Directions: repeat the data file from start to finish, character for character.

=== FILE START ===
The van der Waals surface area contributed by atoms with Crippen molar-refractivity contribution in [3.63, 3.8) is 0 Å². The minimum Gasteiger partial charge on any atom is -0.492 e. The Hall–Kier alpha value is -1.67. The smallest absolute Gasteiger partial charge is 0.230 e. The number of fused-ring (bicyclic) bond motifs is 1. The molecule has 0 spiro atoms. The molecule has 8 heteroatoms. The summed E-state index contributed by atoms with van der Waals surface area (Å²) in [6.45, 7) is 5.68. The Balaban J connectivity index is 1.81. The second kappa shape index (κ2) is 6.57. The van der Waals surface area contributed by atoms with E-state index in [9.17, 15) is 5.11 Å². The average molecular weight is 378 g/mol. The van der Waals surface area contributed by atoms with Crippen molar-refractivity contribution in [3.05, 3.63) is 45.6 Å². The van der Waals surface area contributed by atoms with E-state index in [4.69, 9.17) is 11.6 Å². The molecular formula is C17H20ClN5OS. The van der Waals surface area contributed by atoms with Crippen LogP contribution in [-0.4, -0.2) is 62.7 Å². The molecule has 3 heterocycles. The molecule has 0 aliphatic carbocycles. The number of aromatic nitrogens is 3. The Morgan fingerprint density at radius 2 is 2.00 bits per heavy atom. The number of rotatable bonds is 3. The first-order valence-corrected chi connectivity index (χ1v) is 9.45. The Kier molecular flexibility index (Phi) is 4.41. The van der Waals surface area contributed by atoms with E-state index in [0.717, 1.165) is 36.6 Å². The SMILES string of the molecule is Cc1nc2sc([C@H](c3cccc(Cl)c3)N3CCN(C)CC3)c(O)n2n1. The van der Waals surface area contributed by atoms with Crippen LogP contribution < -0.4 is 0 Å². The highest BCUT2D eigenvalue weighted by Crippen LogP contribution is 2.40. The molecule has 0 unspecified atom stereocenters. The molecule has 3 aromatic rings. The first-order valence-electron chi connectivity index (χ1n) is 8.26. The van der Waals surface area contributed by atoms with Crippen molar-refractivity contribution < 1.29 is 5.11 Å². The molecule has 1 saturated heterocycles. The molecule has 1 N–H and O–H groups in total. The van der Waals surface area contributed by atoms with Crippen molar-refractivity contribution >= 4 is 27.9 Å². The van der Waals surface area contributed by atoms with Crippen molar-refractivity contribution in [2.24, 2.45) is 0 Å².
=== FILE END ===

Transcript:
The van der Waals surface area contributed by atoms with Crippen molar-refractivity contribution in [3.63, 3.8) is 0 Å². The minimum Gasteiger partial charge on any atom is -0.492 e. The Hall–Kier alpha value is -1.67. The smallest absolute Gasteiger partial charge is 0.230 e. The number of fused-ring (bicyclic) bond motifs is 1. The molecule has 0 spiro atoms. The molecule has 8 heteroatoms. The summed E-state index contributed by atoms with van der Waals surface area (Å²) in [6.45, 7) is 5.68. The Balaban J connectivity index is 1.81. The second kappa shape index (κ2) is 6.57. The van der Waals surface area contributed by atoms with E-state index in [9.17, 15) is 5.11 Å². The average molecular weight is 378 g/mol. The van der Waals surface area contributed by atoms with Crippen molar-refractivity contribution in [3.05, 3.63) is 45.6 Å². The van der Waals surface area contributed by atoms with E-state index in [4.69, 9.17) is 11.6 Å². The molecular formula is C17H20ClN5OS. The van der Waals surface area contributed by atoms with Crippen LogP contribution in [-0.4, -0.2) is 62.7 Å². The molecule has 3 heterocycles. The molecule has 0 aliphatic carbocycles. The number of aromatic nitrogens is 3. The Morgan fingerprint density at radius 2 is 2.00 bits per heavy atom. The number of rotatable bonds is 3. The first-order valence-corrected chi connectivity index (χ1v) is 9.45. The Kier molecular flexibility index (Phi) is 4.41. The van der Waals surface area contributed by atoms with E-state index in [0.717, 1.165) is 36.6 Å². The SMILES string of the molecule is Cc1nc2sc([C@H](c3cccc(Cl)c3)N3CCN(C)CC3)c(O)n2n1. The van der Waals surface area contributed by atoms with Crippen LogP contribution < -0.4 is 0 Å². The highest BCUT2D eigenvalue weighted by Crippen LogP contribution is 2.40. The molecule has 0 unspecified atom stereocenters. The molecule has 3 aromatic rings. The first-order valence-electron chi connectivity index (χ1n) is 8.26. The van der Waals surface area contributed by atoms with Crippen molar-refractivity contribution < 1.29 is 5.11 Å². The molecule has 1 saturated heterocycles. The molecule has 1 N–H and O–H groups in total. The van der Waals surface area contributed by atoms with Crippen molar-refractivity contribution >= 4 is 27.9 Å². The van der Waals surface area contributed by atoms with Crippen molar-refractivity contribution in [2.24, 2.45) is 0 Å².